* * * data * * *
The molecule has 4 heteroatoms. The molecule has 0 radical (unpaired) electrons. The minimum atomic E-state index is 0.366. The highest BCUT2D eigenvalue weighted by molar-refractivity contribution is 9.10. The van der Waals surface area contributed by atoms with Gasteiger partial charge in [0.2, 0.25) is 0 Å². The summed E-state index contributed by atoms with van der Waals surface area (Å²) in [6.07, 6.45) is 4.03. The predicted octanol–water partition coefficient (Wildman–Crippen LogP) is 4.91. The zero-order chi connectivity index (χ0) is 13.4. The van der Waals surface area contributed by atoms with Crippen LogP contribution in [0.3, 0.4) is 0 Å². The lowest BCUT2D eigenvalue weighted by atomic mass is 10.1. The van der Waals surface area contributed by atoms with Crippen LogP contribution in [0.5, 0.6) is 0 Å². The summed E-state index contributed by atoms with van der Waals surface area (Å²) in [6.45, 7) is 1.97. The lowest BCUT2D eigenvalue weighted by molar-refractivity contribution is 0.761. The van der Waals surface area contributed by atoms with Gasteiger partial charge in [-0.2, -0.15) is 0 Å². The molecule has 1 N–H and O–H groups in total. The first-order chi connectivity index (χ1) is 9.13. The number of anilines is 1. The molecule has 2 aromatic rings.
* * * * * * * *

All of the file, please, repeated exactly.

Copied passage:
The molecule has 4 heteroatoms. The molecule has 0 radical (unpaired) electrons. The minimum atomic E-state index is 0.366. The highest BCUT2D eigenvalue weighted by molar-refractivity contribution is 9.10. The van der Waals surface area contributed by atoms with Gasteiger partial charge in [0.2, 0.25) is 0 Å². The summed E-state index contributed by atoms with van der Waals surface area (Å²) in [6.07, 6.45) is 4.03. The predicted octanol–water partition coefficient (Wildman–Crippen LogP) is 4.91. The zero-order chi connectivity index (χ0) is 13.4. The van der Waals surface area contributed by atoms with Crippen LogP contribution in [0.3, 0.4) is 0 Å². The lowest BCUT2D eigenvalue weighted by atomic mass is 10.1. The van der Waals surface area contributed by atoms with Crippen LogP contribution in [0.5, 0.6) is 0 Å². The summed E-state index contributed by atoms with van der Waals surface area (Å²) in [6.45, 7) is 1.97. The lowest BCUT2D eigenvalue weighted by molar-refractivity contribution is 0.761. The van der Waals surface area contributed by atoms with Gasteiger partial charge in [-0.2, -0.15) is 0 Å². The molecule has 1 N–H and O–H groups in total. The first-order chi connectivity index (χ1) is 9.13. The number of anilines is 1. The molecule has 2 aromatic rings.